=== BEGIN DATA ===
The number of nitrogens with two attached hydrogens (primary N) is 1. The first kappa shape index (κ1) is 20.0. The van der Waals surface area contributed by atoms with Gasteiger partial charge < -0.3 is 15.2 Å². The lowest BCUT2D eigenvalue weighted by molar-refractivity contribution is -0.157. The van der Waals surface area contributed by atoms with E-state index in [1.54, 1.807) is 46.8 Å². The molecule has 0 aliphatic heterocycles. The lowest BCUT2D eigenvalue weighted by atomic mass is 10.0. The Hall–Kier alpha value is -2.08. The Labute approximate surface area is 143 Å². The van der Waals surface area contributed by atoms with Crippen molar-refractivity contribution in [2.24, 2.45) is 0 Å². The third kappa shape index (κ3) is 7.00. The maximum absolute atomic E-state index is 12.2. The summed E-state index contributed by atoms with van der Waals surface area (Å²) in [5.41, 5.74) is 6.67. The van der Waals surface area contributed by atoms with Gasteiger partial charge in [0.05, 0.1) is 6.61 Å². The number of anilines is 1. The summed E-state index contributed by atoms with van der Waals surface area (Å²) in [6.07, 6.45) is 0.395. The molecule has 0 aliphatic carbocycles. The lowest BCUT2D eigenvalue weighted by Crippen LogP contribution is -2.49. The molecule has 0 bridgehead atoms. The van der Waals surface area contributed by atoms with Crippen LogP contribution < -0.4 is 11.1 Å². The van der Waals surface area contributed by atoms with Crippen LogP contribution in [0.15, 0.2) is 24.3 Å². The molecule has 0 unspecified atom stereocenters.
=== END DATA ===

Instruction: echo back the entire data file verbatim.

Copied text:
The number of nitrogens with two attached hydrogens (primary N) is 1. The first kappa shape index (κ1) is 20.0. The van der Waals surface area contributed by atoms with Gasteiger partial charge < -0.3 is 15.2 Å². The lowest BCUT2D eigenvalue weighted by molar-refractivity contribution is -0.157. The van der Waals surface area contributed by atoms with E-state index in [1.54, 1.807) is 46.8 Å². The molecule has 0 aliphatic heterocycles. The lowest BCUT2D eigenvalue weighted by atomic mass is 10.0. The Hall–Kier alpha value is -2.08. The Labute approximate surface area is 143 Å². The van der Waals surface area contributed by atoms with Crippen molar-refractivity contribution in [2.24, 2.45) is 0 Å². The third kappa shape index (κ3) is 7.00. The maximum absolute atomic E-state index is 12.2. The summed E-state index contributed by atoms with van der Waals surface area (Å²) in [5.41, 5.74) is 6.67. The van der Waals surface area contributed by atoms with Gasteiger partial charge in [0.05, 0.1) is 6.61 Å². The number of anilines is 1. The summed E-state index contributed by atoms with van der Waals surface area (Å²) in [6.07, 6.45) is 0.395. The molecule has 0 aliphatic carbocycles. The lowest BCUT2D eigenvalue weighted by Crippen LogP contribution is -2.49. The molecule has 0 bridgehead atoms. The van der Waals surface area contributed by atoms with Crippen LogP contribution < -0.4 is 11.1 Å². The van der Waals surface area contributed by atoms with Crippen LogP contribution in [0.15, 0.2) is 24.3 Å². The molecule has 0 unspecified atom stereocenters.